[frac{d}{d x}left(3 x^{2}-5 x ight)=6 x-5 .]

Exercise (PageIndex{6})

Find the derivative of (f(x)=5 x^{4}-3 x^{2}).

Answer

(f^{prime}(x)=20 x^{3}-6 x)

Exercise (PageIndex{7})

Find the derivative of (y=3 x^{7}-3 x+1).

Answer

(frac{d y}{d x}=21 x^{6}-3)

Polynomials

As the previous examples illustrate, we may put together the above results to easily differentiate any polynomial function. That is, if (n geq 1) and (a_{n}, a_{n-1}), (ldots, a_{0}) are any real constants, then

[egin{aligned} frac{d}{d x}left(a_{n} x^{n}+a_{n-1} x^{n-1}+cdots+a_{2} x^{2}+a_{1} x+a_{0} ight) =n a_{n} x^{n-1}+(n-1) a_{n-1} x^{n-2}+cdots+2 a_{2} x+a_{1} .end{aligned}]

Example (PageIndex{8})

If (p(x)=4 x^{7}-13 x^{3}-x^{2}+21,) then

[p^{prime}(x)=28 x^{6}-39 x^{2}-2 x .]

Exercise (PageIndex{8})

Find the derivative of (f(x)=3 x^{5}-6 x^{4}-5 x^{2}+13).

Answer

(f^{prime}(x)=15 x^{4}-24 x^{3}-10 x)

Quotients

If (u) is a differentiable function of (x, u(x) eq 0,) and (d x) is an infinitesimal, then

[egin{aligned} dleft(frac{1}{u} ight) &=frac{1}{u(x+d x)}-frac{1}{u(x)} &=frac{1}{u(x)+d u}-frac{1}{u(x)} &=frac{u-(u+d u)}{u(u+d u)} &=frac{-d u}{u(u+d u)} . end{aligned}]Hence, since (u+d u simeq u,) if (d x eq 0),[frac{d}{d x}left(frac{1}{u} ight)=-frac{frac{d u}{d x}}{u(u+d u)} simeq-frac{1}{u^{2}} frac{d u}{d x} .]

Theorem (PageIndex{6})

If (f) is differentiable, (f(x) eq 0,) and

[g(x)=frac{1}{f(x)} ,]then[g^{prime}(x)=-frac{f^{prime}(x)}{f(x)^{2}} .]

Example (PageIndex{9})

If

[f(x)=frac{1}{x^{2}} ,]then[f^{prime}(x)=-frac{1}{x^{4}} cdot 2 x=-frac{2}{x^{3}} .]Note that the result of the previous example is the same as we would have obtained from applying the power rule with (n=-2). In fact, we may now show that the power rule holds in general for negative integer powers: If (n<0) is an integer, then[frac{d}{d x} x^{n}=frac{d}{d x}left(frac{1}{x^{-n}} ight)=-frac{1}{x^{-2 n}} cdotleft(-n x^{-n-1} ight)=n x^{n-1} .]Hence we now have our first generalization of the power rule.

Theorem (PageIndex{7})

For any integer (n eq 0),

[frac{d}{d x} x^{n}=n x^{n-1} .]

Example (PageIndex{10})

If

[f(x)=3 x^{2}-frac{5}{x^{7}} ,]then (f(x)=3 x^{2}-5 x^{-7},) and so[f^{prime}(x)=6 x+35 x^{-8}=6 x+frac{35}{x^{8}} .]Now suppose (u) and (v) are both differentiable functions of (x) and let[y=frac{u}{v} .]Then (u=v y,) so, as we saw above,[d u=v d y+y d v+d v d y=y d v+(v+d v) d y .]Hence, provided (v(x) eq 0),[d y=frac{d u-y d v}{v+d v}=frac{d u-frac{u}{v} d v}{v+d v}=frac{v d u-u d v}{v(v+d v)} .]Thus, for any nonzero infinitesimal (d x),[frac{d y}{d x}=frac{v frac{d u}{d x}-u frac{d v}{d x}}{v(v+d v)} simeq frac{v frac{d u}{d x}-u frac{d v}{d x}}{v^{2}} .]This is the quotient rule.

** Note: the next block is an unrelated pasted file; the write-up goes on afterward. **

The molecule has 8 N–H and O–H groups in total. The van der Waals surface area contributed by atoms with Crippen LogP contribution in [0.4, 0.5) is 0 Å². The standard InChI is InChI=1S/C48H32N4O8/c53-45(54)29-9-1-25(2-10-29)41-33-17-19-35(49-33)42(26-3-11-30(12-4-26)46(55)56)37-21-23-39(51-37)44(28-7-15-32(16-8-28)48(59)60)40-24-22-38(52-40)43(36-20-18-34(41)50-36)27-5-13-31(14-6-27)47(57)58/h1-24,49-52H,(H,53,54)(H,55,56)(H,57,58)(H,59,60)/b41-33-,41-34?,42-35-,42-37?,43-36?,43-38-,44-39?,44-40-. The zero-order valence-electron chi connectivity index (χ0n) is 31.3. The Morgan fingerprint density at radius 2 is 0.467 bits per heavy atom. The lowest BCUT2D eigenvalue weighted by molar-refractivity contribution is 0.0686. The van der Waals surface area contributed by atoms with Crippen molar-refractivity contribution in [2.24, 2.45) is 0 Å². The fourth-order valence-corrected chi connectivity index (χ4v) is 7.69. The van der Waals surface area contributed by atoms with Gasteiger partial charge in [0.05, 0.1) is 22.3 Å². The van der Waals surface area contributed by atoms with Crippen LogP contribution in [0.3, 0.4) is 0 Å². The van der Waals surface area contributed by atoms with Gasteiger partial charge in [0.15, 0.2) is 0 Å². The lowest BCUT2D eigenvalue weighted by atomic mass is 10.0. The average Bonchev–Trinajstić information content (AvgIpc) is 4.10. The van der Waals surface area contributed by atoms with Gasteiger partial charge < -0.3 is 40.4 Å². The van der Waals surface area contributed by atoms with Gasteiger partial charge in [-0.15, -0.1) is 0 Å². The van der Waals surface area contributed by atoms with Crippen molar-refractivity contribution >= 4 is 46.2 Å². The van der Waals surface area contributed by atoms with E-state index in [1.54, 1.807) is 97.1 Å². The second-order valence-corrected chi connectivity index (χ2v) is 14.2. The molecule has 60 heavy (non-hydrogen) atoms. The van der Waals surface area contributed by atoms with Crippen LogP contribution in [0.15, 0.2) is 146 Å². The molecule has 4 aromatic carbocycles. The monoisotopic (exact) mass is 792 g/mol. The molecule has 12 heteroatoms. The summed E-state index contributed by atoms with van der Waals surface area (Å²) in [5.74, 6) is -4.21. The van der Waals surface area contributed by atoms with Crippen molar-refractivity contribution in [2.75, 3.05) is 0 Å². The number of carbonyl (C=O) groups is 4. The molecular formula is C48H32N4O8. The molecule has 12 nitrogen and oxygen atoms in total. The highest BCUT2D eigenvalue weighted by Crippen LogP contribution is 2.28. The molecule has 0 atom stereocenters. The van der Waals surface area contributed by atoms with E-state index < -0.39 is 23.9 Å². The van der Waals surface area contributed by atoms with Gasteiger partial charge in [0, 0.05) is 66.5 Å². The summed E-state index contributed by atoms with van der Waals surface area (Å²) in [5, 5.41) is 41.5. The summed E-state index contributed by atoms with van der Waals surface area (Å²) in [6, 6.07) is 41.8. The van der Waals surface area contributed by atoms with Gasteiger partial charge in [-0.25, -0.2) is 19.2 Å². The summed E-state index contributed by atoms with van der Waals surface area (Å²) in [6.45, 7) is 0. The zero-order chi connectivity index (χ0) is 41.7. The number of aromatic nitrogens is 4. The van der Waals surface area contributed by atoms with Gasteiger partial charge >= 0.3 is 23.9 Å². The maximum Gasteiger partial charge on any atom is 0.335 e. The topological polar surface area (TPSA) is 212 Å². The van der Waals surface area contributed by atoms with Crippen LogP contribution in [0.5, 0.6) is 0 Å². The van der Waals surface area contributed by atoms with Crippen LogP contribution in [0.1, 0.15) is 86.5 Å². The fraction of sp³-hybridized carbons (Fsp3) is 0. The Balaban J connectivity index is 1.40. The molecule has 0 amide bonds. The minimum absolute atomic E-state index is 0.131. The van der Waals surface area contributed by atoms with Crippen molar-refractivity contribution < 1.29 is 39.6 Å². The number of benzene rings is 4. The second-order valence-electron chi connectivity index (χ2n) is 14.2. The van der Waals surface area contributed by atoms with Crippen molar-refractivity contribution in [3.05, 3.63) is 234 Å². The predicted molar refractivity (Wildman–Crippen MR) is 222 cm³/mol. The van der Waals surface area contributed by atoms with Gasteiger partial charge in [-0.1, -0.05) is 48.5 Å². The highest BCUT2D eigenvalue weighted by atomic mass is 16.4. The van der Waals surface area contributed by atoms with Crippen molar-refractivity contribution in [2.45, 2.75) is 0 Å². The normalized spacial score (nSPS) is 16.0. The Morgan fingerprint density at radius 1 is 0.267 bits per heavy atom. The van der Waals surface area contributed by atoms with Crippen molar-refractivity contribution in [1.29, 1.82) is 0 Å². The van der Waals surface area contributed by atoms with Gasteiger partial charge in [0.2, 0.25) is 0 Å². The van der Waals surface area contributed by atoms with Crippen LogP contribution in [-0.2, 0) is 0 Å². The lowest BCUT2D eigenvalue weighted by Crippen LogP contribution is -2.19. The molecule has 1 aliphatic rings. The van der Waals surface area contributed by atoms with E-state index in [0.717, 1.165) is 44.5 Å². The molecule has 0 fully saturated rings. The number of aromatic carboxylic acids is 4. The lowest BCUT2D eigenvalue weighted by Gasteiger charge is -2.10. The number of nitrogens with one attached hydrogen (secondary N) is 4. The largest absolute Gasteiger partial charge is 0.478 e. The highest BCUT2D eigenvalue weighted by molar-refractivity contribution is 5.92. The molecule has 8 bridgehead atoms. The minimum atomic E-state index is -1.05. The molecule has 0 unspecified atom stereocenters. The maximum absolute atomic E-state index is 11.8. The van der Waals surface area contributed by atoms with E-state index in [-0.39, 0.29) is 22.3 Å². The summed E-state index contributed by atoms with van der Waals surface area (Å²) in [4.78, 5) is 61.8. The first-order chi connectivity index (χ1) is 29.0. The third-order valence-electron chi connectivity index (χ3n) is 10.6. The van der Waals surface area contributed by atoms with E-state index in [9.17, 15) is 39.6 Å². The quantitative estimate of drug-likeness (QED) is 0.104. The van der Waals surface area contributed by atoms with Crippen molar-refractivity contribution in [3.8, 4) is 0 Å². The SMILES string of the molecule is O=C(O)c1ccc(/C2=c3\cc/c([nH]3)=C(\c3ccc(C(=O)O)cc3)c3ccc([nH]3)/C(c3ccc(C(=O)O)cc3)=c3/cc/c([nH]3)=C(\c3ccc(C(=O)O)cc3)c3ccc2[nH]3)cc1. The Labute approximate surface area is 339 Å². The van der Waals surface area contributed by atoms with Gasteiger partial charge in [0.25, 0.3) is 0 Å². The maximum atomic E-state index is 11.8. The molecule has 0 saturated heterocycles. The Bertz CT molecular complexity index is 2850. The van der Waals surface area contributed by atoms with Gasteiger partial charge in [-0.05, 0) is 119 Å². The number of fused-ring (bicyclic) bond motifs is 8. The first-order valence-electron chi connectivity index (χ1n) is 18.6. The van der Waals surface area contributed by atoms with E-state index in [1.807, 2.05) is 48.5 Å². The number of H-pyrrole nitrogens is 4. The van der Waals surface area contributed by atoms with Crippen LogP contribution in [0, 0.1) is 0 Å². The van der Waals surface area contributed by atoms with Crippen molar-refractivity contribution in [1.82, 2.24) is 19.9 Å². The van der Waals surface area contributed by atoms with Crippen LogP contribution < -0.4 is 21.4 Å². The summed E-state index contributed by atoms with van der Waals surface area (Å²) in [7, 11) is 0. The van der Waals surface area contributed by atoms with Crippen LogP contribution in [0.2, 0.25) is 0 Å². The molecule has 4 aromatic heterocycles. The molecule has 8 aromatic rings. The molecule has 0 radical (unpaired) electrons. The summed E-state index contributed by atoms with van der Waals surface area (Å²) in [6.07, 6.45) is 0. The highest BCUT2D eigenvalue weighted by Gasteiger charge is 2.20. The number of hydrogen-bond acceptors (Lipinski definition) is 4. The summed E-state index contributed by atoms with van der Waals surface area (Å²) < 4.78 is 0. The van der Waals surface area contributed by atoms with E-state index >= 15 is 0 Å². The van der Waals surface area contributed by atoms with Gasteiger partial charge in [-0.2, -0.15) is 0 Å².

Theorem (PageIndex{8})

If (f) and (g) are differentiable, (g(x) eq 0,) and

[q(x)=frac{f(x)}{g(x)} ,]then[q^{prime}(x)=frac{g(x) f^{prime}(x)-f(x) g^{prime}(x)}{(g(x))^{2}} .]One consequence of the quotient rule is that, since we already know how to differentiate polynomials, we may now differentiate any rational function easily.

Example (PageIndex{11})

If

[f(x)=frac{3 x^{2}-6 x+4}{x^{2}+1} ,]then[egin{aligned} f^{prime}(x) &=frac{left(x^{2}+1 ight)(6 x-6)-left(3 x^{2}-6 x+4 ight)(2 x)}{left(x^{2}+1 ight)^{2}} &=frac{6 x^{3}-6 x^{2}+6 x-6-6 x^{3}+12 x^{2}-8 x}{left(x^{2}+1 ight)^{2}} &=frac{6 x^{2}-2 x-6}{left(x^{2}+1 ight)^{2}} . end{aligned}]

Example (PageIndex{12})

We may use either 1.7.30 or 1.7.37 to differentiate

[y=frac{5}{x^{2}+1} .]In either case, we obtain[frac{d y}{d x}=-frac{5}{left(x^{2}+1 ight)^{2}} frac{d}{d x}left(x^{2}+1 ight)=-frac{10 x}{left(x^{2}+1 ight)^{2}} .]

Exercise (PageIndex{9})

Find the derivative of

[y=frac{14}{4 x^{3}-3 x} .]

Answer

(frac{d y}{d x}=frac{42-168 x^{2}}{left(4 x^{3}-3 x ight)^{2}})

Exercise (PageIndex{10})

Find the derivative of

[f(x)=frac{4 x^{3}-1}{x^{2}-5} .]

Answer

(f^{prime}(x) frac{4 x^{4}-60 x^{2}+2 x}{left(x^{2}-5 ight)^{2}})

Composition of Functions

Suppose (y) is a differentiable function of (u) and (u) is a differentiable function of (x .) Then (y) is both a function of (u) and a function of (x,) and so we may ask for the derivative of (y) with respect to (x) as well as the derivative of (y) with respect to (u .) Now if (d x) is an infinitesimal, then

[d u=u(x+d x)-u(x)]is also an infinitesimal (since (u) is continuous). If (d u eq 0), then the derivative of (y) with respect to (u) is equal to the shadow of (frac{d y}{d u}). At the same time, if (d x eq 0), the derivative of (u) with respect to (x) is equal to the shadow of (frac{d u}{d x} .) But[frac{d y}{d u} frac{d u}{d x}=frac{d y}{d x} ,]and the shadow of (frac{d y}{d x}) is the derivative of (y) with respect to (x .) It follows that the derivative of (y) with respect to (x) is the product of the derivative of (y) with respect to (u) and the derivative of (u) with respect to (x). Of course, (d u) is not necessarily nonzero even if (d x eq 0) (for example, if (u) is a constant function), but the result holds nevertheless, although we will not go into the technical details here.We call this result the chain rule.